1251 GMT June 17, 2019
Average concentrations of small, hazardous particles known as PM2.5 in two major northern Chinese emissions control zones climbed 16 percent from a year earlier to 114 micrograms per cubic meter, according to Reuters analysis of official pollution data.
China has vowed not to ease up when it comes to fighting pollution even amid an economic slump, but rising emissions of lung-damaging smog last month suggests that some provinces could struggle to balance that goal with an upturn in industrial production.
“The reasons for the increases in PM2.5 levels are not hard to identify,” said Lauri Myllyvirta, energy analyst with environmental group Greenpeace, who noted that steel, thermal power and cement production surged throughout the region in the final quarter of 2018.
“The outsourcing of industrial output that took place last winter in order for Beijing to hit its air quality targets was reversed this winter, driving air pollution levels up in the region while the rest of the country has seen improvements.”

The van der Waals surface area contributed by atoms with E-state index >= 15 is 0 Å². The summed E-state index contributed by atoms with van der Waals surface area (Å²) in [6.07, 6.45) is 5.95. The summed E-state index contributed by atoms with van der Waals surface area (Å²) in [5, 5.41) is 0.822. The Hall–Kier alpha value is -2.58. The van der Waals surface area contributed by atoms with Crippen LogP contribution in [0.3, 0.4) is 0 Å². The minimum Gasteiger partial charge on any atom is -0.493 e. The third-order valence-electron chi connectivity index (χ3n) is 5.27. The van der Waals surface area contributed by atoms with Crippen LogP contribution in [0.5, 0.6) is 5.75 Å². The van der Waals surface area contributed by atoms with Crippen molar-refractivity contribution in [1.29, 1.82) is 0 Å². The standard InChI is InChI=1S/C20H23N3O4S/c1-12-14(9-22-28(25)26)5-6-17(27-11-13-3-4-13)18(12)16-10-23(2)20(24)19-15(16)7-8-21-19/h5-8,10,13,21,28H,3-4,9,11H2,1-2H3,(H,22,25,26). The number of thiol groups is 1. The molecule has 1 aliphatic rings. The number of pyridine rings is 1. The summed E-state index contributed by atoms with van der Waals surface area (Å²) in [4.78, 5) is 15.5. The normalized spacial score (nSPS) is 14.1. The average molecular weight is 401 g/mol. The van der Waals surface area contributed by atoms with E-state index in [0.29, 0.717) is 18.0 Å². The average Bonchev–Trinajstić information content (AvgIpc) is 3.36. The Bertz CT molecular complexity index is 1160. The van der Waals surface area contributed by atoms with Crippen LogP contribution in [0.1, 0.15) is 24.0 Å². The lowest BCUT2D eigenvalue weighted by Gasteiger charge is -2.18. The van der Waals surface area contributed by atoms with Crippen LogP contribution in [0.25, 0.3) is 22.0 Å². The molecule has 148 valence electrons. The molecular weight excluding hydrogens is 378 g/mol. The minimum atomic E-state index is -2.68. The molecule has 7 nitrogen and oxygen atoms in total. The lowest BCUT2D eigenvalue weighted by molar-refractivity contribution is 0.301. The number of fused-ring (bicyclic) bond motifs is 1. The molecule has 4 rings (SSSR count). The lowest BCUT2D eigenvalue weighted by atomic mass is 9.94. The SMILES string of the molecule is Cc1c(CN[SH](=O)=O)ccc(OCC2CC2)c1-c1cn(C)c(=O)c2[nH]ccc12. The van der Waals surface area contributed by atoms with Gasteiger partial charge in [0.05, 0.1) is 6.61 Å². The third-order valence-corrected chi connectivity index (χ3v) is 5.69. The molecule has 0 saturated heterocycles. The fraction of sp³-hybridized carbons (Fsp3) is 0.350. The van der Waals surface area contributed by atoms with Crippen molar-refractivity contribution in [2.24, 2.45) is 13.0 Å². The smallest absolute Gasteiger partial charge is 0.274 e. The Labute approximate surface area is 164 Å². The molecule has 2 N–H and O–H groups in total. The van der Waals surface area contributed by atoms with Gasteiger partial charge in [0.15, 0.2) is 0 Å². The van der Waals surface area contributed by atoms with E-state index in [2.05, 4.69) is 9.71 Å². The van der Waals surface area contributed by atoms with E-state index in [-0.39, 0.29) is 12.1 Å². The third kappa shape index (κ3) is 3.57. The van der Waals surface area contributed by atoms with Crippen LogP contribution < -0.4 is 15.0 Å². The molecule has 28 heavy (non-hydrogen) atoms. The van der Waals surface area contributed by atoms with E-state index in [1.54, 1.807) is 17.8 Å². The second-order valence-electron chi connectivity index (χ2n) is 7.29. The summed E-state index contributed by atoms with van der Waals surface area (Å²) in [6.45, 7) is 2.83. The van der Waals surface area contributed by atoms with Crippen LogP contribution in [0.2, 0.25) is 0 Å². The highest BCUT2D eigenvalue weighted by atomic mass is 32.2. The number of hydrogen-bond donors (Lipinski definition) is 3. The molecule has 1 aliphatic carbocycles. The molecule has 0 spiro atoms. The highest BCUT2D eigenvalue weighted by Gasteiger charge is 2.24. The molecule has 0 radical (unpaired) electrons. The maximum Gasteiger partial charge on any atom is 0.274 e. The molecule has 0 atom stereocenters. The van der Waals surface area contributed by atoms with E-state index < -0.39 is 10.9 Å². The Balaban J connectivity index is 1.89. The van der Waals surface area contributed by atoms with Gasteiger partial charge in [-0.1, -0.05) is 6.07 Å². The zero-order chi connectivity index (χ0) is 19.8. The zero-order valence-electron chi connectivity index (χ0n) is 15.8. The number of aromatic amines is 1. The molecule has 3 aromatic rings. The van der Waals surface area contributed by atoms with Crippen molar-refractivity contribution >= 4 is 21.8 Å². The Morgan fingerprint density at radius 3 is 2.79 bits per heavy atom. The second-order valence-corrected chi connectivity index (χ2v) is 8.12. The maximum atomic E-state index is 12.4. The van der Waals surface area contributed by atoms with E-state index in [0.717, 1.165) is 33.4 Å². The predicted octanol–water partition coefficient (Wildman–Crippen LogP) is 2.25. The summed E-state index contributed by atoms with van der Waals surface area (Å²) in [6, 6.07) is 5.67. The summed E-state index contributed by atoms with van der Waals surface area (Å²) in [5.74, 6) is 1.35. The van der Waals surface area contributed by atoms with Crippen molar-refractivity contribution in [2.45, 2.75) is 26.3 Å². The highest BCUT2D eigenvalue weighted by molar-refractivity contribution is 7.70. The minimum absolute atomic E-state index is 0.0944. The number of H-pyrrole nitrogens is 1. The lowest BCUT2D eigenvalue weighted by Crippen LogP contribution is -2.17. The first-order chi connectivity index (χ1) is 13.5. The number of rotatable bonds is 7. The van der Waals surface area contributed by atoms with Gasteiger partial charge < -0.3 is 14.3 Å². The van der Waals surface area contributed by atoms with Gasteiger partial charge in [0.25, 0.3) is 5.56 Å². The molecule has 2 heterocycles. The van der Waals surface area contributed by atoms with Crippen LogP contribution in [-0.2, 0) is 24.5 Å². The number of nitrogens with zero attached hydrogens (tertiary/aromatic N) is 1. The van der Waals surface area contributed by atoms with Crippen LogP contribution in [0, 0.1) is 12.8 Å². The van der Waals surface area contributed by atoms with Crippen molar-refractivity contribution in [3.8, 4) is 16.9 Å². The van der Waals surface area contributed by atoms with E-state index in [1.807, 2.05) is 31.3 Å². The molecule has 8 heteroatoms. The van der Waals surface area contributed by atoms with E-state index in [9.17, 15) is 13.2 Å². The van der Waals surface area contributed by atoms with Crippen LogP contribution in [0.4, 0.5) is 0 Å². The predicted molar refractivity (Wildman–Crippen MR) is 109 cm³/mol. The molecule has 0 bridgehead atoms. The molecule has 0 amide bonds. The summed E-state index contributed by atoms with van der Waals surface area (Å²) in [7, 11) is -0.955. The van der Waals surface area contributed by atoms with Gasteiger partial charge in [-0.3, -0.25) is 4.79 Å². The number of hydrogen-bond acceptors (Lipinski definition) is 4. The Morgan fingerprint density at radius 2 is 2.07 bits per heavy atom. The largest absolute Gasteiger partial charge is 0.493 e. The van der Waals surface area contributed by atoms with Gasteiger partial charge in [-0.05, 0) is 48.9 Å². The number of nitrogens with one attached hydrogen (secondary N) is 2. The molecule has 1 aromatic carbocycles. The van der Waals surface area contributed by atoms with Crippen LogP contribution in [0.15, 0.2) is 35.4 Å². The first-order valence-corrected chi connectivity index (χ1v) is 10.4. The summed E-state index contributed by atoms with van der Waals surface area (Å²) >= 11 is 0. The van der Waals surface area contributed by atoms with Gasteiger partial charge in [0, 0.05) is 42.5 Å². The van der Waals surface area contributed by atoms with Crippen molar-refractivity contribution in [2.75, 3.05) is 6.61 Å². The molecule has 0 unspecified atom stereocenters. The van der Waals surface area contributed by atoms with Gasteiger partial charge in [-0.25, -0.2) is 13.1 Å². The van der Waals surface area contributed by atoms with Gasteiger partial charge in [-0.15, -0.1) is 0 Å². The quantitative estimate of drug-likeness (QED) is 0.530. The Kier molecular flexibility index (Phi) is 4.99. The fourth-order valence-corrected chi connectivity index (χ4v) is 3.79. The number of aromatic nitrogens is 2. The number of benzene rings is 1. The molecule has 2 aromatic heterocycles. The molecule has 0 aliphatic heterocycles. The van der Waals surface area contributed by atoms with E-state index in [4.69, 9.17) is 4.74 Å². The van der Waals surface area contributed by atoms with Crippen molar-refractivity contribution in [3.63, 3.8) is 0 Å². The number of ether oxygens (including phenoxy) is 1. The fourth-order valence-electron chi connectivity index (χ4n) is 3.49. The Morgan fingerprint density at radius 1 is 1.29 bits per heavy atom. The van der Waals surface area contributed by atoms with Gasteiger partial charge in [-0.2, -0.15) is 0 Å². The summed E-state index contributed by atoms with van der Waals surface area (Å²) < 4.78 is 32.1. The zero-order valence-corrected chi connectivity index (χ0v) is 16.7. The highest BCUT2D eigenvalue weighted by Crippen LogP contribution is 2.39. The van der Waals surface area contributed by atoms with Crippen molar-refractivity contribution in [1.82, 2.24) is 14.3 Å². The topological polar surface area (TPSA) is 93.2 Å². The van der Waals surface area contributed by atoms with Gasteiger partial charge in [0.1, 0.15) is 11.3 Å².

The worst performer over the month was the coal city of Linfen in Shanxi Province, which saw average PM2.5 levels of 174 micrograms, up 23 percent from a year earlier. Shijiazhuang, the provincial capital of Hebei, China’s biggest steelmaking region, also saw emissions rise 30 percent to 144 micrograms.
China’s official air quality standard is 35 micrograms, while the World Health Organization recommends an annual average of no more than 10.
Over the three months beginning in November 2018, when coal-fired heating systems are switched on throughout the north, average PM2.5 in the 39 cities reached 93.5 micrograms, up 12 percent on the year.
Anyang, a coal and steel producing city in Henan Province, was the worst performer over that period, with average concentrations at 124 micrograms, up 27 percent. Henan has blamed its poor performance this winter on ‘unfavorable weather conditions’.